More than 4,500 immigrant children and teens are being held in enormous, filthy tents on a military base in Texas without access to basic necessities, including underwear, according to interviews, photos, documents, and recordings obtained by Reason. Hundreds of senior federal employees from various agencies have been detailed to the facility, where they are being highly compensated to perform tasks for which they have little training or direction.
"If you took a poll, probably about 98 percent of the federal workers here would say it's appalling," a federal employee detailed to the facility told Reason. "Everybody tries in their own way to quietly disobey and get things done, but it can be difficult."
The shelter, which is largely populated by teenage boys, is housed at Fort Bliss, an Army base near El Paso, where the harsh desert climate is used to simulate conditions in Afghanistan and Iraq. As other shelters are being shut down, the Fort Bliss shelter is swelling. In theory, these shelters are a way station for kids who are waiting to be reunited with relatives or other connections in the United States. In fact, staffing problems and other issues have left many kids stuck in limbo for up to a month or more.
The Associated Press first reported earlier this month that, after moving them out of Customs and Border Protection detention centers, the Biden administration is holding "tens of thousands of asylum-seeking children in an opaque network of some 200 facilities." On Monday, Health and Human Services Secretary Xavier Becerra said the Fort Bliss facility was not fit for "tender age" children, but thousands of teens continue to be housed there.
Recordings obtained by Reason reveal the stress the influx of unaccompanied minors has put on the federal government. They also reveal that leaders at the shelter are well aware that they are failing to provide basic necessities, including medical care and physical safety, to the children under its supervision.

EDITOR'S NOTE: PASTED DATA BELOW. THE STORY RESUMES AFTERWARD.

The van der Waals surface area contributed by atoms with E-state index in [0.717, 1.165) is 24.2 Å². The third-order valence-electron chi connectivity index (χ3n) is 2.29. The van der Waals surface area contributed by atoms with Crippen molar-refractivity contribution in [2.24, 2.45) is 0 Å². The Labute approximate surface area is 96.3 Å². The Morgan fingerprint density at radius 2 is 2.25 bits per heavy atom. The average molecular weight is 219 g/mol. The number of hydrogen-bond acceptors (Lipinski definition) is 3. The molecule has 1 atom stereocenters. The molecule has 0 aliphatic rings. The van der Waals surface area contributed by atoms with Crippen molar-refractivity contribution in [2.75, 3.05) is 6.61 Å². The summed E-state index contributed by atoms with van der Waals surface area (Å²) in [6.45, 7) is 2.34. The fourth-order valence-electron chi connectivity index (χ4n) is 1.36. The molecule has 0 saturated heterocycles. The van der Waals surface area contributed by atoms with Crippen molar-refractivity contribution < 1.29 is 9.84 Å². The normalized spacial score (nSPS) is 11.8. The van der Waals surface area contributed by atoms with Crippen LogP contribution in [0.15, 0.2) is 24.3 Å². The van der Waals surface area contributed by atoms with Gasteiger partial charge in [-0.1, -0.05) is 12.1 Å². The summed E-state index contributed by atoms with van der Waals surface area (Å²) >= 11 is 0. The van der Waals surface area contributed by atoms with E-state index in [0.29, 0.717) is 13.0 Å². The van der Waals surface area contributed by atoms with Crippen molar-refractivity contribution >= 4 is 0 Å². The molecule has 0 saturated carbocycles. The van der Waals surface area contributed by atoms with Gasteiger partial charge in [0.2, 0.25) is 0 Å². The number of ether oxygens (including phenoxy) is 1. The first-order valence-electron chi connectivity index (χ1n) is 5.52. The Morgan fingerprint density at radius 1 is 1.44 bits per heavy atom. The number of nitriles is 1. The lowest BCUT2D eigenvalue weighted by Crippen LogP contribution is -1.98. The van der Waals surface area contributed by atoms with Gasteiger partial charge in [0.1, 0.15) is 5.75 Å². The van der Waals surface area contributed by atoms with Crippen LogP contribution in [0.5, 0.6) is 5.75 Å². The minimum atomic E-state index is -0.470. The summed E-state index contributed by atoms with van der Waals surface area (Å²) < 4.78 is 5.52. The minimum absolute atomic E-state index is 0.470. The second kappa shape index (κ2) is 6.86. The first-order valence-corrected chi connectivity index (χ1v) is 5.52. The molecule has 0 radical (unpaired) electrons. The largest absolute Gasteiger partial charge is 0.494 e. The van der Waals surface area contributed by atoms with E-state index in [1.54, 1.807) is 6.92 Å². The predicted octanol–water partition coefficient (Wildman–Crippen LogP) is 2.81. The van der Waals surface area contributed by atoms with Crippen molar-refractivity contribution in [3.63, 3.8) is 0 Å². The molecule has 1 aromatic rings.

Federal employees detailed to the Fort Bliss shelter, speaking on the condition of anonymity, told Reason they are working 12-hour shifts six days a week. Basic forms and equipment, including lice kits, are in short supply, and frustration is mounting.
In a recording of a recent training session for federal employees run by a staffer from Chenega, an Alaska Native–owned corporation that is providing workers for the shelter, the trainer acknowledges a variety of failures.
"I'm not going to lie, we've got people dropping like flies because it's just not something that they're used to," the trainer says in the recording, which Reason is not releasing to protect the source's identity. "This facility is growing so fast, and we are getting kids on a daily basis. We don't have enough staff to maintain."
The trainer also alludes to the poor conditions inside the tents, which house up to 1,000 people, each in stacked bunk-style cots.
"I've been into one dorm, one time, and I was like, yeah, I'm not going back there," the trainer says. "They're filthy. They're dirty. There's food on the floor. There's wet spots all over the place. The beds are dirty. I don't know what's going on or who's responsible for ensuring that the dorms need to be clean, but we all need to be responsible for telling the minors to clean up after themselves."
The trainer says there has also been inappropriate contact between staff and minors, as well as between minors.
"We have already caught staff with minors inappropriately," the trainer says. "Is that OK with you guys? I hope not. We have also caught minors with minors, which is, you know—we've got teenagers in this shelter. What's happening with teenagers? Hormones, raging out of control. It's important that we maintain safety and vigilance. Be vigilant. Stop what is happening. If you don't watch these kids, and you're not the one who is going to step in, who's going to? Be that person to stand up for the minors because that's what we're here for."